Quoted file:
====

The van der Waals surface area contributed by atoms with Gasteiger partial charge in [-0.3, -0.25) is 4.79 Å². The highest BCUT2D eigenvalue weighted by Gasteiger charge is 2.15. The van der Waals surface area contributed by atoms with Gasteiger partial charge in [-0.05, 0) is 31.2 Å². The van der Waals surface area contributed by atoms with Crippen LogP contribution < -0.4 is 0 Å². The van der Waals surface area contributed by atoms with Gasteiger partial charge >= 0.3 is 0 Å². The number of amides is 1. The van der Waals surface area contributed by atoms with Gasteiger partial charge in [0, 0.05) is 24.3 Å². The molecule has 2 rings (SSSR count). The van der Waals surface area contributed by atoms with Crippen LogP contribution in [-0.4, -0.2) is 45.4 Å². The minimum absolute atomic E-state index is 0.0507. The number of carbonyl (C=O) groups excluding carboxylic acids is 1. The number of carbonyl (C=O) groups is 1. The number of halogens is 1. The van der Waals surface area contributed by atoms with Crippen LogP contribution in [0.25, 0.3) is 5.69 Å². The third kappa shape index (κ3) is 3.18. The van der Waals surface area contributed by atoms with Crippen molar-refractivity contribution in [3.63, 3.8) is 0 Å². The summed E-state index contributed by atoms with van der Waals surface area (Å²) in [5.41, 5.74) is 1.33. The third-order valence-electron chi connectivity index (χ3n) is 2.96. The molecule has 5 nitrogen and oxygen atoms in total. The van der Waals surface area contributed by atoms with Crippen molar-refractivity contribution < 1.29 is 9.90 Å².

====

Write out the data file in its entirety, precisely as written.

The van der Waals surface area contributed by atoms with Gasteiger partial charge in [-0.3, -0.25) is 4.79 Å². The highest BCUT2D eigenvalue weighted by Gasteiger charge is 2.15. The van der Waals surface area contributed by atoms with Gasteiger partial charge in [-0.05, 0) is 31.2 Å². The van der Waals surface area contributed by atoms with Crippen LogP contribution < -0.4 is 0 Å². The van der Waals surface area contributed by atoms with Gasteiger partial charge >= 0.3 is 0 Å². The number of amides is 1. The van der Waals surface area contributed by atoms with Gasteiger partial charge in [0, 0.05) is 24.3 Å². The molecule has 2 rings (SSSR count). The van der Waals surface area contributed by atoms with Crippen LogP contribution in [-0.4, -0.2) is 45.4 Å². The minimum absolute atomic E-state index is 0.0507. The number of carbonyl (C=O) groups excluding carboxylic acids is 1. The number of carbonyl (C=O) groups is 1. The number of halogens is 1. The van der Waals surface area contributed by atoms with Crippen LogP contribution in [0.25, 0.3) is 5.69 Å². The third kappa shape index (κ3) is 3.18. The van der Waals surface area contributed by atoms with Crippen molar-refractivity contribution in [3.63, 3.8) is 0 Å². The summed E-state index contributed by atoms with van der Waals surface area (Å²) in [5.41, 5.74) is 1.33. The third-order valence-electron chi connectivity index (χ3n) is 2.96. The molecule has 5 nitrogen and oxygen atoms in total. The van der Waals surface area contributed by atoms with Crippen molar-refractivity contribution < 1.29 is 9.90 Å².